TENNIS' HEADLINE ACTS FAIL TO DELIVER

With so many of the top male players opting to skip Tokyo, there was a big focus on Novak Djokovic and the next checkmark on his quest for a rare Golden Slam (only Steffi Graf has ever done it). The Serbian fell short, dropping out at the semi-final stage then getting a little stroppy. Big things were also expected of Naomi Osaka – a home hope and the 'face of the Games'. She made it as far as round three before going down to Marketa Vondrousova.

THE TSIMANOUSKAYA SAGA

One of the ugliest stories to emerge from the Games was the story of Belarusian runner Krystsina Tsimanouskaya, who refused to board a flight after allegedly being taken to the airport against her will following her public criticism of her team's organisation on social media. Tsimanouskaya competed in only one event and claimed she was entered into a 4x400m relay despite never racing in the discipline, suggesting that was a result of members of the team being considered ineligible due to not completing enough doping tests. The Belarusian Sport Solidarity Foundation indicated Tsimanouskaya feared for her life upon returning to Minsk. The country is under the authoritarian leadership of president Alexander Lukashenko, whose son Viktor heads the national Olympic committee (NOC). Both men were banned last December from attending Tokyo 2020. The whole thing has been really rather unsavoury.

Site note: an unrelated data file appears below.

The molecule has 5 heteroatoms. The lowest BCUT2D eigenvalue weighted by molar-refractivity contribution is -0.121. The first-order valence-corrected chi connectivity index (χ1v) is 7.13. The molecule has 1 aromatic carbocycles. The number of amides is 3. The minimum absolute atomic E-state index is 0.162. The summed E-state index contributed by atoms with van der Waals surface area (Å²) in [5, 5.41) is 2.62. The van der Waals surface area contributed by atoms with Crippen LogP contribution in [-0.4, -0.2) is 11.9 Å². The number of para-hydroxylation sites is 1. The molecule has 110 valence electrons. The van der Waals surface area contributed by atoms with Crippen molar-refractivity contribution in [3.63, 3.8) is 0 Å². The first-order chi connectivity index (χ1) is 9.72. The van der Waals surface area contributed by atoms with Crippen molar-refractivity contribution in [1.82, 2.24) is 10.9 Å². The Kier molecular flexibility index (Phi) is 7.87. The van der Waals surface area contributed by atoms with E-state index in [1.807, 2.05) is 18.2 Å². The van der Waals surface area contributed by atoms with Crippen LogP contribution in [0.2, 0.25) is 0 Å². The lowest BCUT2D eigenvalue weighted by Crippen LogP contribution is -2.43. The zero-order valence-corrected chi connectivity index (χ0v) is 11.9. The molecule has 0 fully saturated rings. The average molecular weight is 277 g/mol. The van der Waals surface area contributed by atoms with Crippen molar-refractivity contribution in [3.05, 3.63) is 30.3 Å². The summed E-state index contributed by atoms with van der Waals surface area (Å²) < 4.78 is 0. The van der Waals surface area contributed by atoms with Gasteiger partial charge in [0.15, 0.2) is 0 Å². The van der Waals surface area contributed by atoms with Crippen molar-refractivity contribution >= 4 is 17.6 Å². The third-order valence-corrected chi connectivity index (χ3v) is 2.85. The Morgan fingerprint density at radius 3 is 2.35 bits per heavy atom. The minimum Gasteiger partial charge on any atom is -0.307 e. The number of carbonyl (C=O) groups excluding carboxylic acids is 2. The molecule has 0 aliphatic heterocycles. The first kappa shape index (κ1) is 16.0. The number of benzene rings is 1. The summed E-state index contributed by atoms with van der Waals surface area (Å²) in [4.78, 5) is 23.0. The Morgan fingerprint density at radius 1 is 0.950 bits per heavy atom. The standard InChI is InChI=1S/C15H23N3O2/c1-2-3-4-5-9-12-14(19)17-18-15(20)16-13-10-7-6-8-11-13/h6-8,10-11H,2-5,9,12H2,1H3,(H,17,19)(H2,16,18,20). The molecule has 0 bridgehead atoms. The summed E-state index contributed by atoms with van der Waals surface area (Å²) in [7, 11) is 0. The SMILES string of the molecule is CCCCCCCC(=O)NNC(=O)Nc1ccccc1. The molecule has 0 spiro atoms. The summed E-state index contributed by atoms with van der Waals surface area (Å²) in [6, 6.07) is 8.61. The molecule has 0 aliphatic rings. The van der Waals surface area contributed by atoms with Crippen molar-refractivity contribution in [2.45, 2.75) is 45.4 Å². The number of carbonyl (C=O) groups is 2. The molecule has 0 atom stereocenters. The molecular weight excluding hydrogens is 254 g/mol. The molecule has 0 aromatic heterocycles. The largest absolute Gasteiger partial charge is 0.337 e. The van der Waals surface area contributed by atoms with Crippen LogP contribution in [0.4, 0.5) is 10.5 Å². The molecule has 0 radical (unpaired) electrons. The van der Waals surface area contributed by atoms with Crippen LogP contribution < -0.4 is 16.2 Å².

Manchester United midfielder Jesse Lingard is isolating after contracting coronavirus, the club announced on Saturday.

United were preparing to face Everton in a friendly at Old Trafford in front of an expected crowd of 55,000 and confirmed starts for captain Harry Maguire, Luke Shaw and Anthony Martial.

But the club added: "Unfortunately, Jesse Lingard is unavailable after testing positive for COVID-19. He is isolating in line with government and Premier League guidelines."

Lingard enjoyed an outstanding loan spell with West Ham last season, scoring nine goals in 16 Premier League appearances.

The England international netted on average once every 158 minutes, the 11th-best rate in the division among players with multiple goals.